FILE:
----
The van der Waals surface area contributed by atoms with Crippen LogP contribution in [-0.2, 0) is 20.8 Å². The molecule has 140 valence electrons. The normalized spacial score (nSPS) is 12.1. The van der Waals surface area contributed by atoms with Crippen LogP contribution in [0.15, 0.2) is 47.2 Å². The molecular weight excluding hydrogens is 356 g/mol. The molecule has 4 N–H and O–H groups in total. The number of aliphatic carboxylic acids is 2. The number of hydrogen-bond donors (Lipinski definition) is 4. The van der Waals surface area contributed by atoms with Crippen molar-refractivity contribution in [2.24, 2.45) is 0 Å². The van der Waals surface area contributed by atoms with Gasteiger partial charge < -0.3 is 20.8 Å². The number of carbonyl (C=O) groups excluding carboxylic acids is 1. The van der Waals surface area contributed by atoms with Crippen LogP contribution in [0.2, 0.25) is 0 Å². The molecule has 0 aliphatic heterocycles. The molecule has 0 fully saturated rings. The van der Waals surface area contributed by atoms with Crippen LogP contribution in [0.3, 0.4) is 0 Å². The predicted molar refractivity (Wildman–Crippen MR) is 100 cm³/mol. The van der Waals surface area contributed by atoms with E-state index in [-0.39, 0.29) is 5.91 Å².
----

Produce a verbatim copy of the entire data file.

The van der Waals surface area contributed by atoms with Crippen LogP contribution in [-0.2, 0) is 20.8 Å². The molecule has 140 valence electrons. The normalized spacial score (nSPS) is 12.1. The van der Waals surface area contributed by atoms with Crippen LogP contribution in [0.15, 0.2) is 47.2 Å². The molecular weight excluding hydrogens is 356 g/mol. The molecule has 4 N–H and O–H groups in total. The number of aliphatic carboxylic acids is 2. The number of hydrogen-bond donors (Lipinski definition) is 4. The van der Waals surface area contributed by atoms with Crippen molar-refractivity contribution in [2.24, 2.45) is 0 Å². The van der Waals surface area contributed by atoms with Gasteiger partial charge < -0.3 is 20.8 Å². The number of carbonyl (C=O) groups excluding carboxylic acids is 1. The van der Waals surface area contributed by atoms with Crippen LogP contribution in [0.2, 0.25) is 0 Å². The molecule has 0 aliphatic heterocycles. The molecule has 0 fully saturated rings. The van der Waals surface area contributed by atoms with Crippen LogP contribution in [0.3, 0.4) is 0 Å². The predicted molar refractivity (Wildman–Crippen MR) is 100 cm³/mol. The van der Waals surface area contributed by atoms with E-state index in [-0.39, 0.29) is 5.91 Å².